FROM THE PAPER

“Think about the evolution it took to become a project manager. You got a job. You got good at the job. You became really good at what you do, and you became the ‘project manager’. Why? I know you’re highly educated through the university of hard knocks. But what has occurred is that you got good at what you love to do, and now you can’t do it any more.

“We as human beings like to do what we are good at. We feel self esteem in this space. We also feel comfortable in this space. People tend to resist change. Why? Because it takes us out of our comfort zone. Project managers are notorious for having outstanding technical skills. But while their technical skills are highly developed, often their interpersonal skills are not. This is often the reason for many a project failure – and you thought it was all because of a bad Gantt chart.

“How do you change this? Start with a project manager development plan. Plan a career path for project managers. Develop them; don’t just appoint them. The army used to have a good system in which you could stay technical or move into administrative/management type roles and receive the same pay and promotions either way. Not everyone wants to be an administrator or manager. Project managers have a lot to learn – just look at the PMI® Body of Knowledge.

“Of all the skills that project managers need to learn, leadership skills may be the most difficult. Why is this? One reason is that the object of their efforts are the most complex systems that we have ever seen: people. When you factor in all their personalities, backgrounds, education, cultures, and gender, difficulty should be expected. Okay, now it’s your turn. What about your organization’s personalities, backgrounds, education, cultures, and gender? These add to a very complicated formula that requires a lot of understanding of human motivation theory.

PERSONAL THOUGHTS/VIDEO ACCOMPANIMENT

Yep: promoted to a position of incompetence. Arras People managing director John Thorpe talked about this with me once, and it still rings true today: project managers have sometimes come to be because they got promoted beyond their comfort zone. Sometimes, you have to keep in mind that people with specific skills have developed a working comfort zone, and promotion can mean going outside that zone. As Wayne just wrote for us, if those oh-so-crucial soft skills aren’t inherent in the newly promoted, can the newly promoted really be expected to be a good project manager? Project management can’t just be the next step in the promotional hierarchy – it’s all got to be there, soft skills too.

To illustrate this, let’s consider the aforementioned Richard Kimble, who is managing Project: Find The One-Armed Man! Not to devote too much time to this flick (OK, I wanna devote too much time to this flick), but Kimble’s been thrown into this project, and has more teammates than he realises: Doctors, a fellow prisoner that helps break the chains, even the need to become a full-fledged criminal through acts like breaking and entering. Gathering information like Woodward & Bernstein, Kimble kind of got thrown into the project manager role; promoted out of necessity if you will. (It’s a stretch, I know, but go with me, darn it: I love the film!)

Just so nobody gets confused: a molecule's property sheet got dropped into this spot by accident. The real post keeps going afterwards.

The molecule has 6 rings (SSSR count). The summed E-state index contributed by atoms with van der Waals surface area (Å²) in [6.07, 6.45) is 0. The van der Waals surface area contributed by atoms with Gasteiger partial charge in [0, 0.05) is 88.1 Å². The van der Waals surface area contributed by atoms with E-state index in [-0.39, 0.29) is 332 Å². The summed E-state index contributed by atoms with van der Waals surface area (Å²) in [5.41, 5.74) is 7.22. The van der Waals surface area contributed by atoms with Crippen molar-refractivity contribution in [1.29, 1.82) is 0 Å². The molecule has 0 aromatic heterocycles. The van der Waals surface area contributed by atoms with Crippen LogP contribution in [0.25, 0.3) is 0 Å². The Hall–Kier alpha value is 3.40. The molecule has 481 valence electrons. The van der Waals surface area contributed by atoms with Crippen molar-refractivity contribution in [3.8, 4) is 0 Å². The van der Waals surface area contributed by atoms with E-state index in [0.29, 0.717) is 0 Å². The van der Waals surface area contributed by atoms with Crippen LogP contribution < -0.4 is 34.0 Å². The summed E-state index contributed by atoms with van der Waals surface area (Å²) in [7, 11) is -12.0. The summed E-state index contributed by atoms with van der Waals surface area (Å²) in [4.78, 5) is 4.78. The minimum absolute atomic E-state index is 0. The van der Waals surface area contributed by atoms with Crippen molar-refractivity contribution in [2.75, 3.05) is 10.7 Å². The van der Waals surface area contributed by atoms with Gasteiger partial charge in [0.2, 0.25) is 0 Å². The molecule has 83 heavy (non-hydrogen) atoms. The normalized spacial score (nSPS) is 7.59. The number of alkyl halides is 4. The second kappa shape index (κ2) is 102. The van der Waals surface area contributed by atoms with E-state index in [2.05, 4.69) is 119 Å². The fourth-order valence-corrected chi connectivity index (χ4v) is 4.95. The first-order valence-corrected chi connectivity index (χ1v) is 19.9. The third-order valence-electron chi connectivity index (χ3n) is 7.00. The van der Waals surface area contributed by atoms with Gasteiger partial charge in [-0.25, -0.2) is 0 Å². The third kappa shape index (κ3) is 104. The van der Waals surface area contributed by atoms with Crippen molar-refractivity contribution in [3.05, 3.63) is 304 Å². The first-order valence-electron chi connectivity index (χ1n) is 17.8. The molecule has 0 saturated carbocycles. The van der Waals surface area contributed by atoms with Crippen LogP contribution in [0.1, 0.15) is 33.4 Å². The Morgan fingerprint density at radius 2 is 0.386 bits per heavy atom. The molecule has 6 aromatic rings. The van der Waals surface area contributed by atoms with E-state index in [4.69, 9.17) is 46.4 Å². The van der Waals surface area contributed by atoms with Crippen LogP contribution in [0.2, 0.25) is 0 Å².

What did we learn about Richard on this project? Well, the guy assesses the risks: he understands the scope of the project, he knows he lacks resources, he possesses both the smarts and guile to make the most of what he’s got, he manages the time, and he’ll do what’s necessary. His promotion came about out of necessity, but Richard Kimble managed it to the point that, even when he had to turn himself in, he kept himself out of the hands of the enemies, i.e. the one-armed man and the kill-ready Chicago PD (remember, they thought he was a cop killer at the point Gerrard beat them to him), proved his innocence to the people with higher jurisdiction (U.S. Marshal’s office), and even got the obsessive Gerrard to take off the cuffs once safely apprehended!!! Delicate stuff, managed to a T.

Bottom line: assuming Richard Kimble returns to something that resembles a regular life, you could easily foresee taking on a guy this resourceful, soft skilled and risk aware to be your project manager. You know, once he’s done filing lawsuits against the City of Chicago, its ineffective law enforcement offices, the District Attorney, and possibly even Devlin-McGregor. Priorities, you know?

Harrison Ford image courtesy Port of San Diego @ flickr and re-used with permission